She was still gaping at me. 'It isn't Steve's?' she managed to echo. 'Are you sure?'

'Uh-huh.'

'So whose is it?'

'Just a one-night stand I had with someone I met when I was drunk. I've been trying to track them down. I'm certain they won't want to know. But I feel I have to try. It seems only polite.'

'Jesus fucking Christ, Liz.'

'I know.'

'You're actually having it? I mean, you're well within the time limits ...'

'I know. I thought about it. I know I never wanted a baby, I know we've both said that for years. But now I've got one. I've been living with this for weeks, and I've made my decision. I heard its heart. It was amazing.'

'Are you going to cope?'

'I don't think I have the choice.'

'You're one hundred per cent certain you want to go through with it? Because if you don't, I'll be there, you know?'

I nodded. Kathy was saying what I would have said in her position. 'I know. And I appreciate that. But this is probably my only chance, and it's the strangest thing, but now I do want to be a mother.'

'Fucking hell.'

'Yes.' I drew a deep breath. I hoped that, at some point, somebody might congratulate me. If I'd still been with Steve, Kathy would have been pleased for me, or, at least, she would not have been able to be as rude as this. 'You're the first person I've told,' I said. 'Apart from a woman who lives over the road who I met in the midwife's waiting room this morning. I'm going to see Dad and Sue on Friday. But for now, it's just you.'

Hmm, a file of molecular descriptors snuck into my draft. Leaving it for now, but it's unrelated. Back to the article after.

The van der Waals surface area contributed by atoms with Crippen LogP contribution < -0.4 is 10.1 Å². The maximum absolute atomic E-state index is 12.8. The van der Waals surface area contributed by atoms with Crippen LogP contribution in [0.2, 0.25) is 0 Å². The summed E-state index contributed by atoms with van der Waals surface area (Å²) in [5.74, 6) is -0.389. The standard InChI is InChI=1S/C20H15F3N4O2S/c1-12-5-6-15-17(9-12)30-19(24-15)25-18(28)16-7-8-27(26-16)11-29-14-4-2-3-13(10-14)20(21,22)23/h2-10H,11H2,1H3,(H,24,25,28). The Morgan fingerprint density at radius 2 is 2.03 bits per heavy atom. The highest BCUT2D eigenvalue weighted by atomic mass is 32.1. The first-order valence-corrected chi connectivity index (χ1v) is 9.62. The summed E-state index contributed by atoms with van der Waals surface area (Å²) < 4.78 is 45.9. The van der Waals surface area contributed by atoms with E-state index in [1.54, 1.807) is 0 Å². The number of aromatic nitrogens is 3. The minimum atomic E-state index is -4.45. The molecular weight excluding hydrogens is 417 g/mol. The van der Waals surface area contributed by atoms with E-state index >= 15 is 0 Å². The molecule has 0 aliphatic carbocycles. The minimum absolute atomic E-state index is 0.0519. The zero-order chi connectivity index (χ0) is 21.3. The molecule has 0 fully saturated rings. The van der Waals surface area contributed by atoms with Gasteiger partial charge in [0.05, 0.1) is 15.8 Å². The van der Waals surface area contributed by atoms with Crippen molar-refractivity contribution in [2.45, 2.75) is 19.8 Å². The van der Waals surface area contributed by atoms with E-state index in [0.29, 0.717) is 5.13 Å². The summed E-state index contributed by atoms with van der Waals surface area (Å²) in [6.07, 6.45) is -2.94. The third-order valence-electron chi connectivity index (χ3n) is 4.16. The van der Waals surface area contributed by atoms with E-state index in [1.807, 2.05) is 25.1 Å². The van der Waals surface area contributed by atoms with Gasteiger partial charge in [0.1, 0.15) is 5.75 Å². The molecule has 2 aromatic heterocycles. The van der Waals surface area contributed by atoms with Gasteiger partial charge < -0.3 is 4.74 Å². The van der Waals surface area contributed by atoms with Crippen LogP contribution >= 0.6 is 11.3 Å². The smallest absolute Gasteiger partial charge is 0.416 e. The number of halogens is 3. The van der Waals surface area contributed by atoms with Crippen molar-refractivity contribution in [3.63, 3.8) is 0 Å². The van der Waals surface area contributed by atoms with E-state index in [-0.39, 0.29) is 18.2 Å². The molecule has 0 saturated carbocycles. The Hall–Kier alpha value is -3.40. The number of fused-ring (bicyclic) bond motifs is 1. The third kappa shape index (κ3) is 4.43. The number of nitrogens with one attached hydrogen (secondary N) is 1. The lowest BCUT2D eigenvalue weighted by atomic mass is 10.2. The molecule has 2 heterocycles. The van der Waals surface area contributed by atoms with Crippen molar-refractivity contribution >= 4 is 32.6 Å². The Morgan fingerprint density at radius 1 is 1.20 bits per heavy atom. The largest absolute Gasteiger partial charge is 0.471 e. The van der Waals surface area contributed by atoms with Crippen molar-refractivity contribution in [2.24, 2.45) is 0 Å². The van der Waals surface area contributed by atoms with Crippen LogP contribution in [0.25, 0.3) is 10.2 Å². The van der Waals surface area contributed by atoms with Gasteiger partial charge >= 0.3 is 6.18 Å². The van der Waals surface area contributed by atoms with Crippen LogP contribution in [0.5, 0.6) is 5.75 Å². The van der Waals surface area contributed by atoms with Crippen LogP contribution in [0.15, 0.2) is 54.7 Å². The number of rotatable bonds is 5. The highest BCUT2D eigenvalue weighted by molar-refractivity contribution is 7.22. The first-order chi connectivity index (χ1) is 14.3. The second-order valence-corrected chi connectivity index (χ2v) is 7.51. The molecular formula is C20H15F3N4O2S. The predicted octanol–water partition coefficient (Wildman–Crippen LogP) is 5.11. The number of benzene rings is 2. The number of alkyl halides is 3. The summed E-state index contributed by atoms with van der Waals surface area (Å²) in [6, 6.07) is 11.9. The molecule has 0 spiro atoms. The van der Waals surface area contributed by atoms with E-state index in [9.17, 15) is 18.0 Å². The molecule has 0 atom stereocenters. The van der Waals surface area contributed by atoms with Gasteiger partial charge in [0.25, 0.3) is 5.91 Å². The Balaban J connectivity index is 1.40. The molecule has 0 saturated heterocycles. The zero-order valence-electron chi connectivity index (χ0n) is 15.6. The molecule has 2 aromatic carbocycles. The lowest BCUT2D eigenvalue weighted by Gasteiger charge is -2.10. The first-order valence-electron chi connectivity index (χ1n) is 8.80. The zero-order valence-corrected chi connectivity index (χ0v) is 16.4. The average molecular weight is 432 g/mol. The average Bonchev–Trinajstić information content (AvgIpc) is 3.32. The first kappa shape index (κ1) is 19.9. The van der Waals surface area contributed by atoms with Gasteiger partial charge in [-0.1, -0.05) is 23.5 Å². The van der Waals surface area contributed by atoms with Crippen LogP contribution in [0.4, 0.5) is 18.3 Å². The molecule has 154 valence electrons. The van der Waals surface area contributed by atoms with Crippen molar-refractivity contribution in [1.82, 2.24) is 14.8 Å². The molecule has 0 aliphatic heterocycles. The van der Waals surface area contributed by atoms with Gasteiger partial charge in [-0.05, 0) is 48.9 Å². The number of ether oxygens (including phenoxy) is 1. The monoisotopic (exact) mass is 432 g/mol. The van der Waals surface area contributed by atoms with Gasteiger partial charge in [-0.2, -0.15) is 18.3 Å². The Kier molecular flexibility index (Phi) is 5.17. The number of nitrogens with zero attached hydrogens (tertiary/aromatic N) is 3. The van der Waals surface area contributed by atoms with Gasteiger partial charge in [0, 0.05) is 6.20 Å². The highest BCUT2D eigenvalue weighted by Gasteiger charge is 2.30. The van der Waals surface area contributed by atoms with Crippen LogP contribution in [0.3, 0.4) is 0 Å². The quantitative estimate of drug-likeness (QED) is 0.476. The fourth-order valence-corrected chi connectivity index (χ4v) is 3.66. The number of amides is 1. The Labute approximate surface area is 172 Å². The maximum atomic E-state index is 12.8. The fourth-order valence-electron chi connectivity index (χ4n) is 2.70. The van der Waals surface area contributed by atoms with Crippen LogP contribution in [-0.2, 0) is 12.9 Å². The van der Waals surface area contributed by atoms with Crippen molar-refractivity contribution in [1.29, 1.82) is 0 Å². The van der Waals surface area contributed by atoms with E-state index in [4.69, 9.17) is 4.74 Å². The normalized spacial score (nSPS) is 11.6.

Kathy finished her drink. 'So you're going to be deserting me and Sandrine?' she said, looking away. Sandrine taught French, and was the third member of our clique. She wore tight miniskirts, and our school boasted a surprising number of teenage boys who were interested in French as a result. 'You're going to hang out with all the mothers, now. You're going to be coming in with baby snot on your shoulder,' she continued, 'and wearing the same clothes you've worn all week, and you'll never have time to get your highlights done. You're going to talk about "nap time" and "poos on the potty", and you're going to tell Sandrine and me that we could never understand. We're all going to have to cover your lessons when your baby's got chickenpox. Aren't we?'

I felt myself sagging. 'I hope not,' I said. Then I started to feel angry. 'And thanks for the support, Kathy. Thanks very much. It's great that that's how you feel.' I looked at her. She looked back, defiant. 'You're the very first person I've come to. I guess this is what it's going to be like.'

She was calm. 'It doesn't have to be like this. You could still get rid of it. From where I sit, it looks as though you're in the process of ruining your life. I'd quite like to encourage you to think again. Because it really isn't too late.' She laughed. 'Jesus. This is like the little chats we all end up having with year tens from time to time. And another thing, which you know very well. What about the environment? Is bringing another person into the world really a good idea? You're going to be chucking out bags full of disposable nappies before you know it. You're going to be getting cheap flights, after all, because it'll be easier than lugging a baby on the train. You know as well as I do that the planet is vastly overpopulated, and anyone who worries about the falling birth rate in western Europe is just saying they want more nice white babies and fewer pesky brown ones.'

I stood up. 'Cheers.' As I left, I called back over my shoulder: 'You know I'm as pro-choice as you are, Kathy. But that doesn't mean I think everyone should abort every pregnancy. This is my baby, and don't you dare tell me to get rid of it. It's my